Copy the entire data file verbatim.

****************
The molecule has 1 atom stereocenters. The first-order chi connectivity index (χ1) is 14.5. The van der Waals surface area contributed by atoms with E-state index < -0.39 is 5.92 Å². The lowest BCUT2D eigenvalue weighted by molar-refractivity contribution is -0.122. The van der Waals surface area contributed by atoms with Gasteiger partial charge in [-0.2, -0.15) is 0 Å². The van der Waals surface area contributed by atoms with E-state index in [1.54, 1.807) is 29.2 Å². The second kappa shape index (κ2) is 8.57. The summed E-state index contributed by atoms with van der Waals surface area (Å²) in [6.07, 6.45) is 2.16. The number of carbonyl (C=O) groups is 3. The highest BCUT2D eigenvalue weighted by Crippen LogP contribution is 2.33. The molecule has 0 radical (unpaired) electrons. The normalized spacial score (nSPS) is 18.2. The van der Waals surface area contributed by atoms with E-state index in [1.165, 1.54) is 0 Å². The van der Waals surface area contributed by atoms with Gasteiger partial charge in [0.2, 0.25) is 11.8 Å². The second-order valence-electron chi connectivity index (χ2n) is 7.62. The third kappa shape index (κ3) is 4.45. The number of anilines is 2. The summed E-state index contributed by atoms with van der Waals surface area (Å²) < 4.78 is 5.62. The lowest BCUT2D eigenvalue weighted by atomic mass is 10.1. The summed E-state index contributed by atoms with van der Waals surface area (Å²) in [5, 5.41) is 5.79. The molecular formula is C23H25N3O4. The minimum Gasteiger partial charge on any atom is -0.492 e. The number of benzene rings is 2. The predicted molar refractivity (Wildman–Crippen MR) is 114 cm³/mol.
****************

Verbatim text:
The molecule has 1 atom stereocenters. The first-order chi connectivity index (χ1) is 14.5. The van der Waals surface area contributed by atoms with E-state index < -0.39 is 5.92 Å². The lowest BCUT2D eigenvalue weighted by molar-refractivity contribution is -0.122. The van der Waals surface area contributed by atoms with Gasteiger partial charge in [-0.2, -0.15) is 0 Å². The van der Waals surface area contributed by atoms with E-state index in [1.54, 1.807) is 29.2 Å². The second kappa shape index (κ2) is 8.57. The summed E-state index contributed by atoms with van der Waals surface area (Å²) in [6.07, 6.45) is 2.16. The number of carbonyl (C=O) groups is 3. The highest BCUT2D eigenvalue weighted by Crippen LogP contribution is 2.33. The molecule has 0 radical (unpaired) electrons. The normalized spacial score (nSPS) is 18.2. The van der Waals surface area contributed by atoms with E-state index in [1.165, 1.54) is 0 Å². The van der Waals surface area contributed by atoms with Gasteiger partial charge in [0.2, 0.25) is 11.8 Å². The second-order valence-electron chi connectivity index (χ2n) is 7.62. The third kappa shape index (κ3) is 4.45. The number of anilines is 2. The summed E-state index contributed by atoms with van der Waals surface area (Å²) < 4.78 is 5.62. The lowest BCUT2D eigenvalue weighted by atomic mass is 10.1. The summed E-state index contributed by atoms with van der Waals surface area (Å²) in [5, 5.41) is 5.79. The molecular formula is C23H25N3O4. The minimum Gasteiger partial charge on any atom is -0.492 e. The number of benzene rings is 2. The predicted molar refractivity (Wildman–Crippen MR) is 114 cm³/mol.